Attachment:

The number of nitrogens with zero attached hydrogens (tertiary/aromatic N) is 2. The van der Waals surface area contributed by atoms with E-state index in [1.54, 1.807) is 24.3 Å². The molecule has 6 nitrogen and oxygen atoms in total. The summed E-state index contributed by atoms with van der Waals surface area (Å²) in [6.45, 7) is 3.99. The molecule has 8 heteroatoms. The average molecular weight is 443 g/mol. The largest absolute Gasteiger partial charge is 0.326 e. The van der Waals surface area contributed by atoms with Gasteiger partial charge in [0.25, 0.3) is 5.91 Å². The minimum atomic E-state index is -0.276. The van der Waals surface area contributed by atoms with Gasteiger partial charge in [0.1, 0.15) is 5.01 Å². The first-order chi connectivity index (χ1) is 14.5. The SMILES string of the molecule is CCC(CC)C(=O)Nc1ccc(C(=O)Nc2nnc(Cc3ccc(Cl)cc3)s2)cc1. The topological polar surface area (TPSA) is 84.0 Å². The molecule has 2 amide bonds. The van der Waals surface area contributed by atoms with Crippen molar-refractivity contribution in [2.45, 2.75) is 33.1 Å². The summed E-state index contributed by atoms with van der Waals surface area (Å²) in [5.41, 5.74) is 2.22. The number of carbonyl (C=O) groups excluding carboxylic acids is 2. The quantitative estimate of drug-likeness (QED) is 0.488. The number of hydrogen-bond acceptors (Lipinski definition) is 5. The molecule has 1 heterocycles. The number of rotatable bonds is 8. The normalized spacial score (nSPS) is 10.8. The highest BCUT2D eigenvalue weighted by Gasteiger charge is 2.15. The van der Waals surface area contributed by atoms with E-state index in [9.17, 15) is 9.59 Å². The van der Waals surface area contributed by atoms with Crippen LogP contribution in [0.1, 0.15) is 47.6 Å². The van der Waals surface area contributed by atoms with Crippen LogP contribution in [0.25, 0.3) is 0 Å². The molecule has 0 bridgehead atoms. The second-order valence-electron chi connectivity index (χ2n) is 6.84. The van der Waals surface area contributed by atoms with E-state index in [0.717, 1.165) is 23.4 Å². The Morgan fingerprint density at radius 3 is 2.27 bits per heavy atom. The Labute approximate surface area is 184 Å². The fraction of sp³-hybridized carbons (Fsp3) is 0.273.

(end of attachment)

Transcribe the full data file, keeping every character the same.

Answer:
The number of nitrogens with zero attached hydrogens (tertiary/aromatic N) is 2. The van der Waals surface area contributed by atoms with E-state index in [1.54, 1.807) is 24.3 Å². The molecule has 6 nitrogen and oxygen atoms in total. The summed E-state index contributed by atoms with van der Waals surface area (Å²) in [6.45, 7) is 3.99. The molecule has 8 heteroatoms. The average molecular weight is 443 g/mol. The largest absolute Gasteiger partial charge is 0.326 e. The van der Waals surface area contributed by atoms with Gasteiger partial charge in [0.25, 0.3) is 5.91 Å². The minimum atomic E-state index is -0.276. The van der Waals surface area contributed by atoms with Gasteiger partial charge in [0.1, 0.15) is 5.01 Å². The first-order chi connectivity index (χ1) is 14.5. The SMILES string of the molecule is CCC(CC)C(=O)Nc1ccc(C(=O)Nc2nnc(Cc3ccc(Cl)cc3)s2)cc1. The topological polar surface area (TPSA) is 84.0 Å². The molecule has 2 amide bonds. The van der Waals surface area contributed by atoms with Crippen molar-refractivity contribution in [2.45, 2.75) is 33.1 Å². The summed E-state index contributed by atoms with van der Waals surface area (Å²) in [5.41, 5.74) is 2.22. The number of carbonyl (C=O) groups excluding carboxylic acids is 2. The quantitative estimate of drug-likeness (QED) is 0.488. The number of hydrogen-bond acceptors (Lipinski definition) is 5. The molecule has 1 heterocycles. The number of rotatable bonds is 8. The normalized spacial score (nSPS) is 10.8. The highest BCUT2D eigenvalue weighted by Gasteiger charge is 2.15. The van der Waals surface area contributed by atoms with E-state index in [9.17, 15) is 9.59 Å². The van der Waals surface area contributed by atoms with Crippen LogP contribution in [0.1, 0.15) is 47.6 Å². The van der Waals surface area contributed by atoms with Crippen LogP contribution in [0.25, 0.3) is 0 Å². The molecule has 0 bridgehead atoms. The second-order valence-electron chi connectivity index (χ2n) is 6.84. The van der Waals surface area contributed by atoms with E-state index in [0.717, 1.165) is 23.4 Å². The Morgan fingerprint density at radius 3 is 2.27 bits per heavy atom. The Labute approximate surface area is 184 Å². The fraction of sp³-hybridized carbons (Fsp3) is 0.273.